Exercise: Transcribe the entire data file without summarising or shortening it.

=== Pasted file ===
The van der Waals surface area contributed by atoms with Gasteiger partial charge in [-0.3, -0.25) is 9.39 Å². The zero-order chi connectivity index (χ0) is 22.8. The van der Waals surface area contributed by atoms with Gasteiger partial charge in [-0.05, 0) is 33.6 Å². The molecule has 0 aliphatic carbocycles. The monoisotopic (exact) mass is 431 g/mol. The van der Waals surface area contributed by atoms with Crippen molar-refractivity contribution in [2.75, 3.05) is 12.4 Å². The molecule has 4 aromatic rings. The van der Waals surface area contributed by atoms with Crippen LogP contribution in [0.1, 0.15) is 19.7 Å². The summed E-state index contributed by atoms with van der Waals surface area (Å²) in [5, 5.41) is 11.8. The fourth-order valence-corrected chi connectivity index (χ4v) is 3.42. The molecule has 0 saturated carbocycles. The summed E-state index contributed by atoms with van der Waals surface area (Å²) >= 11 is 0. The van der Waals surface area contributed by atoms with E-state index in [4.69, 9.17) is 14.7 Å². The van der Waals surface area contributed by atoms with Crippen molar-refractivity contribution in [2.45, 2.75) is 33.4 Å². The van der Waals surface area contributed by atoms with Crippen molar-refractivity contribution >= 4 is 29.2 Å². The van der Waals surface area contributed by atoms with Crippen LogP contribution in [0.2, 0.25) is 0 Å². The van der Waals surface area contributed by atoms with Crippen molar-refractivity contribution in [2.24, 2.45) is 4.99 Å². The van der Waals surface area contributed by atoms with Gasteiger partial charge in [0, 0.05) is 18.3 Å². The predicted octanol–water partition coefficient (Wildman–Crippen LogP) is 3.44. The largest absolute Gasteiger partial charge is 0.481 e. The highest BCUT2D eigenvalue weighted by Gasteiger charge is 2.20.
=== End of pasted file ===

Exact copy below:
The van der Waals surface area contributed by atoms with Gasteiger partial charge in [-0.3, -0.25) is 9.39 Å². The zero-order chi connectivity index (χ0) is 22.8. The van der Waals surface area contributed by atoms with Gasteiger partial charge in [-0.05, 0) is 33.6 Å². The molecule has 0 aliphatic carbocycles. The monoisotopic (exact) mass is 431 g/mol. The van der Waals surface area contributed by atoms with Crippen molar-refractivity contribution in [2.75, 3.05) is 12.4 Å². The molecule has 4 aromatic rings. The van der Waals surface area contributed by atoms with Crippen LogP contribution in [0.1, 0.15) is 19.7 Å². The summed E-state index contributed by atoms with van der Waals surface area (Å²) in [5, 5.41) is 11.8. The fourth-order valence-corrected chi connectivity index (χ4v) is 3.42. The molecule has 0 saturated carbocycles. The summed E-state index contributed by atoms with van der Waals surface area (Å²) >= 11 is 0. The van der Waals surface area contributed by atoms with E-state index in [4.69, 9.17) is 14.7 Å². The van der Waals surface area contributed by atoms with Crippen molar-refractivity contribution in [2.45, 2.75) is 33.4 Å². The van der Waals surface area contributed by atoms with Crippen molar-refractivity contribution >= 4 is 29.2 Å². The van der Waals surface area contributed by atoms with Crippen LogP contribution in [0.2, 0.25) is 0 Å². The van der Waals surface area contributed by atoms with Crippen molar-refractivity contribution in [2.24, 2.45) is 4.99 Å². The van der Waals surface area contributed by atoms with Gasteiger partial charge in [0, 0.05) is 18.3 Å². The predicted octanol–water partition coefficient (Wildman–Crippen LogP) is 3.44. The largest absolute Gasteiger partial charge is 0.481 e. The highest BCUT2D eigenvalue weighted by Gasteiger charge is 2.20.